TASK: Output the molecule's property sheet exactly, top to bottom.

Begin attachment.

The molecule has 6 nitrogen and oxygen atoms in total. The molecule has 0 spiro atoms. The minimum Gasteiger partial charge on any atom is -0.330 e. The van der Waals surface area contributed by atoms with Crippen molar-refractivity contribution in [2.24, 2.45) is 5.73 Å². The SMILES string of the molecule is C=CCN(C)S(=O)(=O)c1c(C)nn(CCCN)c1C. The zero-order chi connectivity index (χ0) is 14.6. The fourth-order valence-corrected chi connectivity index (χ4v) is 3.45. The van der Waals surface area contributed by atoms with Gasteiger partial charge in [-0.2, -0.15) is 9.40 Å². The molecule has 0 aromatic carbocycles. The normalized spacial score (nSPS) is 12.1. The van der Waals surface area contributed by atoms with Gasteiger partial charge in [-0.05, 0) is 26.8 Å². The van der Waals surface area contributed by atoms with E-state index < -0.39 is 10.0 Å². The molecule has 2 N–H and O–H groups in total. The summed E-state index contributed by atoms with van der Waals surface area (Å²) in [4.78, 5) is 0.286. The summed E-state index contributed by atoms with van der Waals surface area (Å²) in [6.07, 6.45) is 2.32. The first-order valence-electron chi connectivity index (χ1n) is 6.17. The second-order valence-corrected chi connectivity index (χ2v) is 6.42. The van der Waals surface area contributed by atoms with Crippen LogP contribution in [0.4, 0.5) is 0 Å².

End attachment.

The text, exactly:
The molecule has 6 nitrogen and oxygen atoms in total. The molecule has 0 spiro atoms. The minimum Gasteiger partial charge on any atom is -0.330 e. The van der Waals surface area contributed by atoms with Crippen molar-refractivity contribution in [2.24, 2.45) is 5.73 Å². The SMILES string of the molecule is C=CCN(C)S(=O)(=O)c1c(C)nn(CCCN)c1C. The zero-order chi connectivity index (χ0) is 14.6. The fourth-order valence-corrected chi connectivity index (χ4v) is 3.45. The van der Waals surface area contributed by atoms with Gasteiger partial charge in [-0.2, -0.15) is 9.40 Å². The molecule has 0 aromatic carbocycles. The normalized spacial score (nSPS) is 12.1. The van der Waals surface area contributed by atoms with Gasteiger partial charge in [-0.05, 0) is 26.8 Å². The van der Waals surface area contributed by atoms with E-state index < -0.39 is 10.0 Å². The molecule has 2 N–H and O–H groups in total. The summed E-state index contributed by atoms with van der Waals surface area (Å²) in [4.78, 5) is 0.286. The summed E-state index contributed by atoms with van der Waals surface area (Å²) in [6.07, 6.45) is 2.32. The first-order valence-electron chi connectivity index (χ1n) is 6.17. The second-order valence-corrected chi connectivity index (χ2v) is 6.42. The van der Waals surface area contributed by atoms with Crippen LogP contribution in [0.4, 0.5) is 0 Å².